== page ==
The first consignment of dressed beef left the Chicago stock yards in 1857 in ordinary boxcars retrofitted with bins filled with ice. Placing meat directly against ice resulted in discoloration and affected the taste, proving to be impractical. During the same period Swift experimented by moving cut meat using a string of ten boxcars with their doors removed, and made a few test shipments to New York during the winter months over the Grand Trunk Railway (GTR). The method proved too limited to be practical.

The use of ice to refrigerate and preserve food dates back to prehistoric times. Through the ages, the seasonal harvesting of snow and ice was a regular practice of many cultures. China, Greece, and Rome stored ice and snow in caves, dugouts or ice houses lined with straw or other insulating materials. Rationing of the ice allowed the preservation of foods during hot periods, a practice that was successfully employed for centuries. For most of the 19th century, natural ice (harvested from ponds and lakes) was used to supply refrigerator cars. At high altitudes or northern latitudes, one foot tanks were often filled with water and allowed to freeze. Ice was typically cut into blocks during the winter and stored in insulated warehouses for later use, with sawdust and hay packed around the ice blocks to provide additional insulation. A late-19th century wood-bodied reefer required re-icing every 250 miles (400 km) to 400 miles (640 km).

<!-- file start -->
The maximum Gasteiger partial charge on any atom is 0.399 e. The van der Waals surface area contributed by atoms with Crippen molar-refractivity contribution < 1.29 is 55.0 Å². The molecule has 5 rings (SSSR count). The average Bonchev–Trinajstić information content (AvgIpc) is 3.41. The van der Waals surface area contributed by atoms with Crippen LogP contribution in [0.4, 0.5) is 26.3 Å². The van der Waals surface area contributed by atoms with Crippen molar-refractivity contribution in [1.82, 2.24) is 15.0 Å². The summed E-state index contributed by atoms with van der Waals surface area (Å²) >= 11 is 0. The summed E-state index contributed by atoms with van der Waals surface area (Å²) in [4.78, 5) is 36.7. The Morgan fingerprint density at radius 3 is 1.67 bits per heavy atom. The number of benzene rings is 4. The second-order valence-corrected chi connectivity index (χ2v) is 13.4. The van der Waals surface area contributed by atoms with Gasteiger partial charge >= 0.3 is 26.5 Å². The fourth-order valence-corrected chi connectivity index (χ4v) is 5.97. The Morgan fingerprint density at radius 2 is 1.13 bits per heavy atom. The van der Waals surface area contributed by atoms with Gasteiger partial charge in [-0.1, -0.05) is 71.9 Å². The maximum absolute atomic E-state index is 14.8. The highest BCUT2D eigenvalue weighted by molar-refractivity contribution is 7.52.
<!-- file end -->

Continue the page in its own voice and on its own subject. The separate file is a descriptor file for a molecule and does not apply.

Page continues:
From Wikipedia

Road Name History:
The H. J. Heinz Company, or Heinz, is an American food processing company with world headquarters in Pittsburgh, Pennsylvania. It was founded by Henry John Heinz in 1869. The H. J. Heinz Company manufactures thousands of food products in plants on six continents, and markets these products in more than 200 countries and territories. The company claims to have 150 number-one or number-two brands worldwide.[6] Heinz ranked first in ketchup in the US with a market share in excess of 50%; Ore-Ida label held 46% of the frozen potato sector in 2003.

Since 1896, the company has used its "57 Varieties" slogan; it was inspired by a sign advertising 21 styles of shoes, and Henry Heinz chose the number 57 even though the company manufactured more than 60 products at the time.